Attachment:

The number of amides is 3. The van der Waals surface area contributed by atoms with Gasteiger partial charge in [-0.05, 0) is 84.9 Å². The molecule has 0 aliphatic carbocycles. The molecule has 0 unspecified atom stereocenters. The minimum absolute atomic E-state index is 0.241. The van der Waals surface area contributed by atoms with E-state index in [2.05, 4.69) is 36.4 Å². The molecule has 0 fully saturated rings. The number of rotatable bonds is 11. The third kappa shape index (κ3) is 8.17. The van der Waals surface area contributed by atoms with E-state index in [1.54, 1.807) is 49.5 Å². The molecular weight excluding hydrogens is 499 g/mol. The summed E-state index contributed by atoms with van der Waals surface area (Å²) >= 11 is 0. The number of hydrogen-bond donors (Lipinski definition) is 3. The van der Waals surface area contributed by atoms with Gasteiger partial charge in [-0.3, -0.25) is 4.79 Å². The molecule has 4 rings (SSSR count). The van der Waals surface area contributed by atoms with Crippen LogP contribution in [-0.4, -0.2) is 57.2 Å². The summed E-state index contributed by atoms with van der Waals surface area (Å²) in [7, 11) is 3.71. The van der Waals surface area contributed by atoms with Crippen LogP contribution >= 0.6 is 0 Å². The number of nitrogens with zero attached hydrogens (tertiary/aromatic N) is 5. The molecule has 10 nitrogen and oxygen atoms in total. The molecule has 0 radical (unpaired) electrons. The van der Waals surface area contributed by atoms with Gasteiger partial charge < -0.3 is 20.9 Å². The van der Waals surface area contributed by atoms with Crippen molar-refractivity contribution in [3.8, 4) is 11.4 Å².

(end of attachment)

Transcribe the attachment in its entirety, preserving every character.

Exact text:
The number of amides is 3. The van der Waals surface area contributed by atoms with Gasteiger partial charge in [-0.05, 0) is 84.9 Å². The molecule has 0 aliphatic carbocycles. The molecule has 0 unspecified atom stereocenters. The minimum absolute atomic E-state index is 0.241. The van der Waals surface area contributed by atoms with E-state index in [2.05, 4.69) is 36.4 Å². The molecule has 0 fully saturated rings. The number of rotatable bonds is 11. The third kappa shape index (κ3) is 8.17. The van der Waals surface area contributed by atoms with E-state index in [1.54, 1.807) is 49.5 Å². The molecular weight excluding hydrogens is 499 g/mol. The summed E-state index contributed by atoms with van der Waals surface area (Å²) >= 11 is 0. The number of hydrogen-bond donors (Lipinski definition) is 3. The van der Waals surface area contributed by atoms with Gasteiger partial charge in [-0.3, -0.25) is 4.79 Å². The molecule has 4 rings (SSSR count). The van der Waals surface area contributed by atoms with Crippen LogP contribution in [-0.4, -0.2) is 57.2 Å². The summed E-state index contributed by atoms with van der Waals surface area (Å²) in [7, 11) is 3.71. The van der Waals surface area contributed by atoms with Crippen LogP contribution >= 0.6 is 0 Å². The number of nitrogens with zero attached hydrogens (tertiary/aromatic N) is 5. The molecule has 10 nitrogen and oxygen atoms in total. The molecule has 0 radical (unpaired) electrons. The van der Waals surface area contributed by atoms with Gasteiger partial charge < -0.3 is 20.9 Å². The van der Waals surface area contributed by atoms with Crippen molar-refractivity contribution in [3.8, 4) is 11.4 Å².